This comes from Leo de Sousa, an EA in Australian Higher Education who asked the Shared Insights EA Network to provide ideas about what EA trends they were seeing.

My take: leading organisations get EA and are figuring out how to link it to other important IT governance-related practices, but this is still a sparse community with demand for skills outstripping supply and not enough consistent “good practice” guidance out there. Grass-roots communities (like the aforementioned EA Network) are starting to help EA practitioners build a critical mass of “stuff that works”, though.

If I had any more time, I’d think about writing a followup to The Technology Garden, focused specifically on Enterprise Architecture practice in the real world…


Via Steve Jones, here’s another story that perfectly encapsulates the power of realising that a partnership approach between IT and business can drive real improvements in the return that you get from IT investment.

In short: Steve’s associate (working in IT) found that a project he was responsible for wasn’t getting the business buy-in that was required to make the project a success. So he cancelled it.

This “support” thing cuts both ways. We all know about how IT has to support business needs – but when you create a contract, both sides have obligations to fulfil. For too long, IT teams have let business teams get away with not keeping their own implicit obligations.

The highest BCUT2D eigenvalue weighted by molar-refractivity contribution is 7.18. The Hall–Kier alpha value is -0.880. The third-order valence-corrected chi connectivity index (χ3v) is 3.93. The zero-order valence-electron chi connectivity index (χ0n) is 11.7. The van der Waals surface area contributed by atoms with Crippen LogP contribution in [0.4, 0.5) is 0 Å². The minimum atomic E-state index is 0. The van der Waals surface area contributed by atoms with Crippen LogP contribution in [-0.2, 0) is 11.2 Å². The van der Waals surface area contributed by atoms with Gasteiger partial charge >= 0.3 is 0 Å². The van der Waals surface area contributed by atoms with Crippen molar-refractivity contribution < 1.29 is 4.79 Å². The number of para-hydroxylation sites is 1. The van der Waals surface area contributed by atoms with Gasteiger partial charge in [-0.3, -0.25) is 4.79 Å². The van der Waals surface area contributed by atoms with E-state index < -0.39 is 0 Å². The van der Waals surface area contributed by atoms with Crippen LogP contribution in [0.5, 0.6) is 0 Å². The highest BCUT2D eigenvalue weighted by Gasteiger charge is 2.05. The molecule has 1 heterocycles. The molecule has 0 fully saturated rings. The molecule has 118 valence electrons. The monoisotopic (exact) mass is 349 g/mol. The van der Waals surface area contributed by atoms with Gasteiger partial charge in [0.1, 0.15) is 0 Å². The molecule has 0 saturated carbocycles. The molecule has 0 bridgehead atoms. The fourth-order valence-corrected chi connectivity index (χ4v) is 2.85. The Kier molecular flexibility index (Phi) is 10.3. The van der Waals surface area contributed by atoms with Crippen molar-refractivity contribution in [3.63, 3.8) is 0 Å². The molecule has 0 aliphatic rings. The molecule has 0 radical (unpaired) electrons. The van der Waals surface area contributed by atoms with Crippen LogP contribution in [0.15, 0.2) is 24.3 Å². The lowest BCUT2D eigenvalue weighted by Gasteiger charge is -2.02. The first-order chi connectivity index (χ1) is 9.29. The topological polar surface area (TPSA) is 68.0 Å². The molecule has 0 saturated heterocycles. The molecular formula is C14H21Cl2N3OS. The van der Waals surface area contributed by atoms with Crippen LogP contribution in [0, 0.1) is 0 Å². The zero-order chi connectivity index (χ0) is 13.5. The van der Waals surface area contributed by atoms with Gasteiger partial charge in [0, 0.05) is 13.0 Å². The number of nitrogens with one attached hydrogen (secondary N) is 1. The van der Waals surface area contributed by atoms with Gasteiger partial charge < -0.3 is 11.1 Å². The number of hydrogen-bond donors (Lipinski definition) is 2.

Perhaps one solution is to formalise business teams’ obligations more explicitly in “service contracts” when IT projects are created, or when big changes are requested. Has anyone done this in an internal IT context, or even an outsourced IT context? What did you find?

I’ve long been a fan of Nick Malik’s blog – and indeed it was his blog that led me to ask him if he’d be happy to be interviewed for the book.

In this post Nick nails quite a few aspects of IT governance, and explains how they fit in the context of embarking on an SOA initiative.

Nick correctly calls out the dual roles of governance: not only in directing work so that things are “done right”; but also in directing work so that we “do the right things”. The former area is the one where IT departments are most comfortable: you can focus on getting things right while retaining a very internal IT perspective. Doing the latter and focusing on doing the right things requires another set of skills and commitments that are less familiar to most.

It’s easy to look at governance as Nick outlines it (and as many others do too) and say “hmm, this looks like a pretty heavyweight overhead to me. If I’m going to have to make significant extra investment in this governance stuff, how can I make the case for it?”

The key point here is that one of the things that makes IT governance “good” is fitness for purpose. Governance doesn’t have to entail masses of documentation, full-time headcount, onerous processes and big technology investments. As Nick implies, a key feature of governance work is agreeing a strategic destination and a set of navigation charts.

In this context, your focus shouldn’t be securing headcount and defining processes: it should be on securing agreements and commitments from people to work together.